No speech will be able to tell how much the integrity of those powerful warriors shone forth at that time. No land on earth will ever see soldiers of such nobility fighting together. If you wish, I shall relate the story of every kingdom, speak of battles done everywhere; none of these will be able to equal either the nobility or the force of these men. They left their paternal lands, abandoned conjugal bonds, their children were unattractive to them, remaining at home was punishment for them; in every knight the desire for martyrdom burns. When the mob is carried away by the promise of bloodshed, who can find anyone who is unmoved? Everyone is lion-hearted, pleased to see the walls of Nicea surrounded. The field shone with the reins of horses, and the shape and sound of their trappings gives pleasure to everyone. Their armor burns more brightly once it has drunk the sun's rays. Their helmets, shields with yellow bronze, and belts blaze. You would have seen them, like a storm, beating the walls down with their battering rams. The Frankish spears penetrated their hard limbs, and their sharp swords broke many of their bones. The wooden tower strove to drive the Turks from the lofty walls. The battle rages hand-to-hand, and spears were hurled on both sides; hardly any of them missed. Unexpected death laid some men low. Heavenly glory then made our men strong; they exposed their bodies to what was fated. They rejoiced in seeking rewards through death. Every weary man became bold and aggressive, driven by hope for a better life. The crimes of souls greedy of praise are far distant. Every man believed that, if war granted him a breath of fame, Christ was the one who gave it. No one who performed noble act took credit for it. We will not be able to compare the Scythian triumphs over Darius with these, nor could the great, manly efforts of Cyrus be known, which Tomyris had finished off with a bag of gore. You would have mourned the outcome, good Pyrrus, looking upon Tarentum; you babble uselessly of taking on new wars with elephants. Once, twice, three times Hanibal's men cut down the Quirites like wheat, but they were at last defeated and left the city. Although under Caesar there was ten-year fight without loss, let it be clear that the sojourn in the fields of Gaul was harmful. The task took very little time, and was entirely successful. Since God was involved, everything turned out well in the end. Those who died as martyrs had a glorious fate, and those who did not judged that the suffering mitigated their sins.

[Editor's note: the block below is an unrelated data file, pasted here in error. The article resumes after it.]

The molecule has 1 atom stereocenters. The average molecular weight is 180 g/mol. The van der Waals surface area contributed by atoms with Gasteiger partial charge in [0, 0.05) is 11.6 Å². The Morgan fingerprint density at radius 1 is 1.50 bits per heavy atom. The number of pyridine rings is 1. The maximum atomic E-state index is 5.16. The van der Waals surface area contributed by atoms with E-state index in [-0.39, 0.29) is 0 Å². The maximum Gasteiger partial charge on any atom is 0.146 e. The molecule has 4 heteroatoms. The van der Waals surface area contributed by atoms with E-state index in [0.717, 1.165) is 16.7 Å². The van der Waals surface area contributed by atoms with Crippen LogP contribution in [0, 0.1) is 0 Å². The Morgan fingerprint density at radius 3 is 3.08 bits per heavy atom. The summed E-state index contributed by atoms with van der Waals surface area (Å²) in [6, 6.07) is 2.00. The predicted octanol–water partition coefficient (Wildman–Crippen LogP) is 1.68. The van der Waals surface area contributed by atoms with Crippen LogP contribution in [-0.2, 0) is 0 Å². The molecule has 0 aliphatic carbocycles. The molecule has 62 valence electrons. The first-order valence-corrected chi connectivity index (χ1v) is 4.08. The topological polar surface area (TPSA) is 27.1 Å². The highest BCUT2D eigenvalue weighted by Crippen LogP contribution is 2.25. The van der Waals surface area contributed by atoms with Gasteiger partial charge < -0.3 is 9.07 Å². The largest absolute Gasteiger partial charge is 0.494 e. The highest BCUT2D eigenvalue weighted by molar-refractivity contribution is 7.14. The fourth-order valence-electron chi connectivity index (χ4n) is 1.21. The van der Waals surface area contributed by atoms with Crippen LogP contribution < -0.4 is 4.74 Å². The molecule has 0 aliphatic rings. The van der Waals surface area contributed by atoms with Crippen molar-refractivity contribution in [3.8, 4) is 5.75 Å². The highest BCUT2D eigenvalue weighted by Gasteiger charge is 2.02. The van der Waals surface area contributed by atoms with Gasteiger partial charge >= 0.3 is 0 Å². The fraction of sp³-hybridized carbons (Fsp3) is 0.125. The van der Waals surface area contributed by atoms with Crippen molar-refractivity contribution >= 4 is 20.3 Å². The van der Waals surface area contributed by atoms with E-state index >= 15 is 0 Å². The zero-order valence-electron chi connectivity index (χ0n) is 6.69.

Part of the city was bordered by a long, broad, stagnant lake, upon which the enemy was seen launching boats, freely going in and out, carrying wood and fodder and other necessary items. Our leaders held a meeting about this activity, and they agreed to send a delegation to the prince of Constantinople, to urge him to send as many ships as possible to the city of Civitot, where there was a port, and to collect a great number of bulls to carry the ships over 1 - the mountains and through the forests until they reached the above-mentioned lake. The plan was discussed and carried out quickly, urged on by the prince; those who are called the Turkopoles, that is, the knights of his court, were sent on the expedition. When the boats were brought, in accordance with the emperor's orders, they remained still on the day that they were brought. That night, however, they put the boats on the lake, and the Turkopoles, very well equipped with weapons, got into them. In the morning the fleet assembled, and proceeded slowly towards the city, as though they were bringing tribute. The Turks, who were amazed at the sight of the ships, could not decide whether they were their own, or the emperor's. After they understood that what they were seeing was an enemy force, they grew weak with a fear of death, but the more they groaned and wept the more our own men were pleased and gave thanks to the Lord. This misfortune severely enfeebled the enemy, who now lost faith in themselves and their allies, and sent legation to the emperor, offering to surrender the city, if he could get permission from the Franks for them to leave with their wives, sons, and adequate provisions. The tyrant graciously favored their request, and not only granted it without punishing them, but, to bind them even closer to himself, brought them to Constantinople. He had one principal object in doing this: in case of a disagreement with the Franks, he would advantageously have men with whom to oppose them. The siege had lasted seven weeks and three days, and many of our men received the gift of martyrdom in that place. It is undoubtedly true that those who went to their death in defense of the true faith certainly may be numbered among those who are with God; having paid with their blood, they have earned celestial rewards. Those who died of starvation are certainly their equals, and a great number died there in that way. For if, according to the Prophet, speaking historically, "it was better for those killed by the sword than for those killed by hunger," since the latter undoubtedly were tortured to death by daily pain, they will not, it is right to believe, be deprived of the more noble crown of martyrdom.